Roland Goetgeluk is an urban geographer and methodologist. His PhD-thesis (1997) was on search and substitution behaviour (gap between dream/preference and actual choice) on the housing market. In 2014 he received his NimaC1 (MBA) in strategic marketing. He is also a skilled teacher.
Between 1988 and 2016 he enlarged his skills as advisor, manager (project, program), journalist/columnist and entrepreneur. He worked at the Faculty of Geosciences of the Utrecht University, The Agricultural Economics Research Institute of the Wageningen University, the National Institute for Public Health and the Environment, Universidade Pedagogica da Beira Mozambique, OTB Research Institute for the Built Environment Delft University of Technology, ABF Research Delft and TIO University of Applied Research.
His voluntary activities are teaching Dutch to low literates, the marketing (U)trecht Jazz musicians and Resto Van Harte Netherlands/Utrecht, and the Utrechtse Ruimtemakers.
He loves long tracking on the bicycle.
LifeCycleR: Children with Cerebral Palsy train joyfull on a bike
LifeCycleR solves a general problem in the life course of most people. Daily training and rehabilitation on a stationary bike without a challenge at home is boring for every adult and child.
Especially for children with cerebral palsy the motivation to move on is low since it is painful. By designing the right ‘triggers’ we should make them happy while training.
If we can make them happy, we may test other groups as well. Based on information collected through the training we must ensure that on the long term every user gets a personalized revalidation program.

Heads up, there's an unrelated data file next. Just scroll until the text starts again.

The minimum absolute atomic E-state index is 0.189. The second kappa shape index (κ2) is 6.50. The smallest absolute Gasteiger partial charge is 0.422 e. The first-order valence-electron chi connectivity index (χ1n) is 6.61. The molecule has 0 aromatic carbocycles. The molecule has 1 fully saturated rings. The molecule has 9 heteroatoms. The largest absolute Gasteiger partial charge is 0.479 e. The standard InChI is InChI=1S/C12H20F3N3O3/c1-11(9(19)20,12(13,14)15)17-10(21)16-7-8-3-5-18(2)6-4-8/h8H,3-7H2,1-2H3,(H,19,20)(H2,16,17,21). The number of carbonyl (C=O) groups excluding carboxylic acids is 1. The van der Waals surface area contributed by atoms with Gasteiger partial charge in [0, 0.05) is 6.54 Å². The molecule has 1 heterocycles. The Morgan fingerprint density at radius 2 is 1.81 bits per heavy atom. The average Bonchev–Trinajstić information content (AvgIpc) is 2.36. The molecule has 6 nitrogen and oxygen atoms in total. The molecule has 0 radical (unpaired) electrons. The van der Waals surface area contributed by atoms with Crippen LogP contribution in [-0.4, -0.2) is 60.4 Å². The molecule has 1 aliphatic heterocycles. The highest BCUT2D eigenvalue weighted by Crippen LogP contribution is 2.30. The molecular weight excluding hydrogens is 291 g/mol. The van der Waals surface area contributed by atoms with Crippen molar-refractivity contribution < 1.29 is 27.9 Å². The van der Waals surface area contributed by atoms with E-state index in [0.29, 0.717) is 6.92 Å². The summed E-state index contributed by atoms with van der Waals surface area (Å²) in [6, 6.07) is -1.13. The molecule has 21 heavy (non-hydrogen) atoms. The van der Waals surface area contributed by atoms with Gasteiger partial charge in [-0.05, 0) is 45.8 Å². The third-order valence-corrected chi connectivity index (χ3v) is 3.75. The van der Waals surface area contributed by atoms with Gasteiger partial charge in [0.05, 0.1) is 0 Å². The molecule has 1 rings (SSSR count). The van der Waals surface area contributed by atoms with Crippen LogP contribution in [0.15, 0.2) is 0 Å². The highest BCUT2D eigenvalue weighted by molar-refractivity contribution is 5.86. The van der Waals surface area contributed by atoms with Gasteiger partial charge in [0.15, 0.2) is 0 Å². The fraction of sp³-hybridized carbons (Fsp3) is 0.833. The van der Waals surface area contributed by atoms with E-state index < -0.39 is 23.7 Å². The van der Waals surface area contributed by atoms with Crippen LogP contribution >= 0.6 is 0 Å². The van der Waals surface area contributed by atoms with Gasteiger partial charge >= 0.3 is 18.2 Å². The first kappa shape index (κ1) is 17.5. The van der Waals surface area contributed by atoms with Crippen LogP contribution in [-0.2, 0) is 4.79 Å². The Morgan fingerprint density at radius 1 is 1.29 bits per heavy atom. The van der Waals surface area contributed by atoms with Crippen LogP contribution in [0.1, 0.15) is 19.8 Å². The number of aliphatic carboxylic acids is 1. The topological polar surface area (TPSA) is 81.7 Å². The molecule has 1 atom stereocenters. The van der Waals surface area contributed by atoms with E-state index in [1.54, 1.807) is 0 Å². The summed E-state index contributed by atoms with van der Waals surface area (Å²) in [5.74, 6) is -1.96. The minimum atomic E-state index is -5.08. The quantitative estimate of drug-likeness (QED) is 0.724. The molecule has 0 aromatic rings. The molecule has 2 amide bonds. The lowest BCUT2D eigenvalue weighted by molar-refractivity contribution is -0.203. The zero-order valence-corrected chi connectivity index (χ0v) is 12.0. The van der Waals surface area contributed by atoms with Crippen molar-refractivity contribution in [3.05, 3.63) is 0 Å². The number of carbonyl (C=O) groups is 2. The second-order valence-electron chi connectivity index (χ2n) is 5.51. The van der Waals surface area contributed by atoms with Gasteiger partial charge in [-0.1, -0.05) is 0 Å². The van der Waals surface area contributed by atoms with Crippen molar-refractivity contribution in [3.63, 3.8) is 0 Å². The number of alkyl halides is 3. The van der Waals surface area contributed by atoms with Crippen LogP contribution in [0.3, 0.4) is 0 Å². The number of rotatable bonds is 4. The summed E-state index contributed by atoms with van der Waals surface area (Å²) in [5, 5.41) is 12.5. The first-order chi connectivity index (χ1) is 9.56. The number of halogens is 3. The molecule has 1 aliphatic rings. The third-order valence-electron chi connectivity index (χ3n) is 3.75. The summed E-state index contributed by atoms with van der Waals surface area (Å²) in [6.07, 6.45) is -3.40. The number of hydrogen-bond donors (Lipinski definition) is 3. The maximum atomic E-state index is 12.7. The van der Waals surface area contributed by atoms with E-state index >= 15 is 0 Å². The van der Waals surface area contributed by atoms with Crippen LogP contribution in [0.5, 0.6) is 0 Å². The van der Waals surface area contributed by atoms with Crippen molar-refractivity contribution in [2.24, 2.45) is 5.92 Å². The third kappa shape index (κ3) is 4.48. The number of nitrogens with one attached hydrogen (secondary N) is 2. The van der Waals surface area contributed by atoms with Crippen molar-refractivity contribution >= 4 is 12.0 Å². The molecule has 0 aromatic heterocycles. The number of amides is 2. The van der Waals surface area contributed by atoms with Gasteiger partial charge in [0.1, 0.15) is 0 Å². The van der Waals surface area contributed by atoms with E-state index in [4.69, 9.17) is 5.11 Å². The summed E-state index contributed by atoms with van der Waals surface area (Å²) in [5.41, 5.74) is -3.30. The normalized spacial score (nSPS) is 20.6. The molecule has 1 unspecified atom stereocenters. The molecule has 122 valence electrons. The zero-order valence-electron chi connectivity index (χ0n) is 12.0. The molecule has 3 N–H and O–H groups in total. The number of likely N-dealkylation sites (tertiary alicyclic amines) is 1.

The prototype game LifeCycleR – FietsR is the official Dutch name – proves takes care of this in hospitals with children with cerebral palsy. The prototype has been designed and tested in close collaboration the Foundation MovetoImprove, the (academic) hospital UZ Leuven (Belgium) and its affiliated clinic St Maartenkliniek (The Netherlands), Fontys (education on ICT, Software, Gamification). It is foreseen that the Roessingh Institute (revalidation) will join and two major players in the sports market: Wahoo and Giant.
In the presentation we will discuss the prototype which has been the result of design thinking. Then we elaborate on two next stages. The first one refers to tests at home. The second refers to the expansion of the FietsR to other markets : fitness for elderly and amateur and professional cyclist.
Indeed LifeCycleR has two meanings.
Can we triggering people to coorperate within social networks with affective game design? An if so, also one billion?
Games for Health Projects (GFHP) designs serious games in the framework of happiness, well-being and affection. They are based in scientific research as was demonstrated in last year’s key-note of prof dr. Ruut Veenhoven. However, each game is designed in its specific context. A validity test is necessary. GFHP is active in the domain of elderly care. Happiness and well-being are important elements in Dutch legislation with respect to the care for elderly who still live independently. The legislator assumes that children, friends, neighbours gladly take care for them. Sufficient affective relationships between kins and widely accepted social rules will trigger intergenerational solidarity and cooperation. However, if these assumptions are wrong the social, political and business implications are significant and will influence the games that GFHP designs. In our presentation we postulate that the business-case ‘elderly care by their children is driven by affective motivations’ may be falsified. Based on the Netherlands Kinship Panel Survey (NKPS N=2832, wave), we statistically regressed the relationship between the intensity of elderly care by children and the extent of affection in their relation and strength of normative values of children’s responsibility for parents while taking account of standard co-variates (age, household composition). In our presentation, we elaborate on the consequences for serious games in this domain and the GFHP moonshot: within 5 years 1 billion people who have had a meaningful experience with games of Games for Health Projects.’